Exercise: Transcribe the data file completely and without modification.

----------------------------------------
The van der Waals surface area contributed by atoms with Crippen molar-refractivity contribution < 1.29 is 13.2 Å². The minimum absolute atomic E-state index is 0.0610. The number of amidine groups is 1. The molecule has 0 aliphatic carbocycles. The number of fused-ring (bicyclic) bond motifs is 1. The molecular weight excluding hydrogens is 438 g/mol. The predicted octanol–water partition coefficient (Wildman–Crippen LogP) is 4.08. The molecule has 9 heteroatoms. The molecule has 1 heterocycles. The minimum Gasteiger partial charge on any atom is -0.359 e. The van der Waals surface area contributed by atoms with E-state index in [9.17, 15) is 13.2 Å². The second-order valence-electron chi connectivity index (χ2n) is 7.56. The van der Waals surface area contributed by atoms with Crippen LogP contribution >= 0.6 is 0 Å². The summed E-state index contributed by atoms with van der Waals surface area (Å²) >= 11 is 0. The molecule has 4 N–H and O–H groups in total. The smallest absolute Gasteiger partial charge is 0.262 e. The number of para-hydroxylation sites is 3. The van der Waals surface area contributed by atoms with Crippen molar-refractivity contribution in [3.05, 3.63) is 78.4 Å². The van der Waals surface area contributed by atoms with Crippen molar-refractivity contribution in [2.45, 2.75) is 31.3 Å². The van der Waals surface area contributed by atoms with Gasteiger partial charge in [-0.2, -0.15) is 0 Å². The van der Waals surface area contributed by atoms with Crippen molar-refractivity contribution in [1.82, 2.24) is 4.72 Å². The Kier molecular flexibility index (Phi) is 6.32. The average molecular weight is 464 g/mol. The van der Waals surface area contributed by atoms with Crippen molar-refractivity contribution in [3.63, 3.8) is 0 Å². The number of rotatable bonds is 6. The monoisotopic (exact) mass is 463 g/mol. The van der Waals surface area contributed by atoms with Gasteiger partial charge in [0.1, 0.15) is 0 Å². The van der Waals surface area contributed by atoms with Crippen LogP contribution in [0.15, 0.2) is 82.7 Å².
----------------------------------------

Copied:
The van der Waals surface area contributed by atoms with Crippen molar-refractivity contribution < 1.29 is 13.2 Å². The minimum absolute atomic E-state index is 0.0610. The number of amidine groups is 1. The molecule has 0 aliphatic carbocycles. The number of fused-ring (bicyclic) bond motifs is 1. The molecular weight excluding hydrogens is 438 g/mol. The predicted octanol–water partition coefficient (Wildman–Crippen LogP) is 4.08. The molecule has 9 heteroatoms. The molecule has 1 heterocycles. The minimum Gasteiger partial charge on any atom is -0.359 e. The van der Waals surface area contributed by atoms with E-state index in [9.17, 15) is 13.2 Å². The second-order valence-electron chi connectivity index (χ2n) is 7.56. The van der Waals surface area contributed by atoms with Crippen LogP contribution >= 0.6 is 0 Å². The summed E-state index contributed by atoms with van der Waals surface area (Å²) >= 11 is 0. The molecule has 4 N–H and O–H groups in total. The smallest absolute Gasteiger partial charge is 0.262 e. The number of para-hydroxylation sites is 3. The van der Waals surface area contributed by atoms with Crippen molar-refractivity contribution in [3.05, 3.63) is 78.4 Å². The van der Waals surface area contributed by atoms with Crippen molar-refractivity contribution in [2.45, 2.75) is 31.3 Å². The van der Waals surface area contributed by atoms with Gasteiger partial charge in [-0.2, -0.15) is 0 Å². The van der Waals surface area contributed by atoms with Crippen molar-refractivity contribution in [1.82, 2.24) is 4.72 Å². The Kier molecular flexibility index (Phi) is 6.32. The average molecular weight is 464 g/mol. The van der Waals surface area contributed by atoms with Crippen molar-refractivity contribution in [3.63, 3.8) is 0 Å². The number of rotatable bonds is 6. The monoisotopic (exact) mass is 463 g/mol. The van der Waals surface area contributed by atoms with Gasteiger partial charge in [0.1, 0.15) is 0 Å². The van der Waals surface area contributed by atoms with Crippen LogP contribution in [0.15, 0.2) is 82.7 Å².